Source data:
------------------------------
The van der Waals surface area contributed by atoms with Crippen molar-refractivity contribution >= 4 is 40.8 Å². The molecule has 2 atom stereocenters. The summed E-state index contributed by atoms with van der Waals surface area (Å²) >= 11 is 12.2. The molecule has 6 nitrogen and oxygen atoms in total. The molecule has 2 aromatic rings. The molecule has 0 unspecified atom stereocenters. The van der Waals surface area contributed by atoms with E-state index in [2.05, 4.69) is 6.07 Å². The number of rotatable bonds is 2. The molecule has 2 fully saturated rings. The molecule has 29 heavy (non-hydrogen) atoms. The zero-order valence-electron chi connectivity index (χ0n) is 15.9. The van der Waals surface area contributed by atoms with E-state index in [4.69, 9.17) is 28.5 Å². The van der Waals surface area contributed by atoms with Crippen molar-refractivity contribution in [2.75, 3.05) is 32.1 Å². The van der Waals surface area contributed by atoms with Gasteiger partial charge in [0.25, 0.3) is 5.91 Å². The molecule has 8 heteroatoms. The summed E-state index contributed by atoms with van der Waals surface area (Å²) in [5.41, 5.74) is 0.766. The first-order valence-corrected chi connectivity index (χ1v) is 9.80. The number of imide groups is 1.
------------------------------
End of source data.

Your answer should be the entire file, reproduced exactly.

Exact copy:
The van der Waals surface area contributed by atoms with Crippen molar-refractivity contribution >= 4 is 40.8 Å². The molecule has 2 atom stereocenters. The summed E-state index contributed by atoms with van der Waals surface area (Å²) >= 11 is 12.2. The molecule has 6 nitrogen and oxygen atoms in total. The molecule has 2 aromatic rings. The molecule has 0 unspecified atom stereocenters. The van der Waals surface area contributed by atoms with E-state index in [2.05, 4.69) is 6.07 Å². The number of rotatable bonds is 2. The molecule has 2 fully saturated rings. The molecule has 29 heavy (non-hydrogen) atoms. The zero-order valence-electron chi connectivity index (χ0n) is 15.9. The van der Waals surface area contributed by atoms with E-state index in [4.69, 9.17) is 28.5 Å². The van der Waals surface area contributed by atoms with Crippen molar-refractivity contribution in [2.75, 3.05) is 32.1 Å². The van der Waals surface area contributed by atoms with Gasteiger partial charge in [0.25, 0.3) is 5.91 Å². The molecule has 8 heteroatoms. The summed E-state index contributed by atoms with van der Waals surface area (Å²) in [5.41, 5.74) is 0.766. The first-order valence-corrected chi connectivity index (χ1v) is 9.80. The number of imide groups is 1.